The Dinner by Herman Koch
Published by Hogarth, an imprint of Random House
Review copy provided by the publisher via NetGalley
Two couples meet for dinner at a fancy, upscale restaurant in Amsterdam one seemingly innocent evening. The two men present are brothers, one is a very prominent politician, and they have met tonight to discuss something specific: they have just learned of a huge secret their sons have been hiding from them. While the dinner progresses smoothly along, there is this undercurrent of tension because all four parents know they must discuss the trouble their children have gotten themselves into, and nobody knows quite how to deal with the horrific thing the boys have done. As the evening nears to a close, each couple begins to reveal their true colors, and it becomes clear just how far they are willing to go to protect their boys, no matter what the cost.
I went into this book with zero expectations, and I think that was best because it wouldn’t have been like anything I could have possibly expected. The atmosphere of the novel is tense from the very first page, and I was drawn in by my interest in what the heck was going on with these families. The dynamic is an interesting one, because the book is told entirely from the point of view of the non-famous brother, so there is a bias upfront about what has happened, who is to blame, etc. And it’s almost impossible as a reader not to fall into that bias and be right there with the narrator in his thoughts and feelings.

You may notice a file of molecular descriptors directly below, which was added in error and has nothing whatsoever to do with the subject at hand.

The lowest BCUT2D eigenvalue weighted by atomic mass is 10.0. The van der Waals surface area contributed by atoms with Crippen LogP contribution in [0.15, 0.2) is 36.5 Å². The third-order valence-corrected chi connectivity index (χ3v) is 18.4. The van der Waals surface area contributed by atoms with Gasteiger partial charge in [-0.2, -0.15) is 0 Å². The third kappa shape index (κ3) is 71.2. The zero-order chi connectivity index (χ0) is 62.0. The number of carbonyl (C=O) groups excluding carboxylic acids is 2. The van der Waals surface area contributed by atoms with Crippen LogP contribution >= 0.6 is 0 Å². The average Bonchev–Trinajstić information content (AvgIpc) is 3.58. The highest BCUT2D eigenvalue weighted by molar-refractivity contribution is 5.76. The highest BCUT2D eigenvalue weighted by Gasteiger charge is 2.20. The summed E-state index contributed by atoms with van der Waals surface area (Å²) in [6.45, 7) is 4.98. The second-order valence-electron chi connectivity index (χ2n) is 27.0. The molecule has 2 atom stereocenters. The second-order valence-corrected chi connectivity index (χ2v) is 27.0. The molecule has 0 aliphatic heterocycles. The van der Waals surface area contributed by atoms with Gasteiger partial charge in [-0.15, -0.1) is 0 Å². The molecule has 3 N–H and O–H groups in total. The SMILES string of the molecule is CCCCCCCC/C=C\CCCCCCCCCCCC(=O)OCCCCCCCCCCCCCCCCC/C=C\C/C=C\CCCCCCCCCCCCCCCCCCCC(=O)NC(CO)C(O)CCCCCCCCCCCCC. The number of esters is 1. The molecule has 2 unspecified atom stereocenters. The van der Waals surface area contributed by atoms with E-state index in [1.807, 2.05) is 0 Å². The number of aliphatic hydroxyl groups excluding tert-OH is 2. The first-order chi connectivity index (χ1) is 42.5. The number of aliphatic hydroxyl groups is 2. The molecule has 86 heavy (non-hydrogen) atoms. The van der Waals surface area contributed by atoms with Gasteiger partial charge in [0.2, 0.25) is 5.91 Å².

The actual “issue” the couples are there to discuss isn’t revealed until towards the end of the novel, and it is just as horrifying as the reader can possibly dream it to be. What is more horrifying, though, is just what exactly these people are willing to do to save their sons from public disgrace and the punishment they truly deserve. It really is a study in human behavior and extreme parenting – I cannot imagine going to these lengths to protect my kid, but then again I have no kids, so I suppose I can’t really begin to comprehend.
It’s difficult for me to go into exactly what is so compelling and thoughtful about this novel without giving away too many details, so I’m going to stop here. But I will say that I found myself confused and not at all satisfied by the ending, so I’m interested in hearing what some other readers thought of how Koch chose to end the book. Besides the ending, though, I did enjoy The Dinner tremendously – it truly made me think, I couldn’t put it down, and I was pulled in by the characters and the writing from the very first page. Recommended.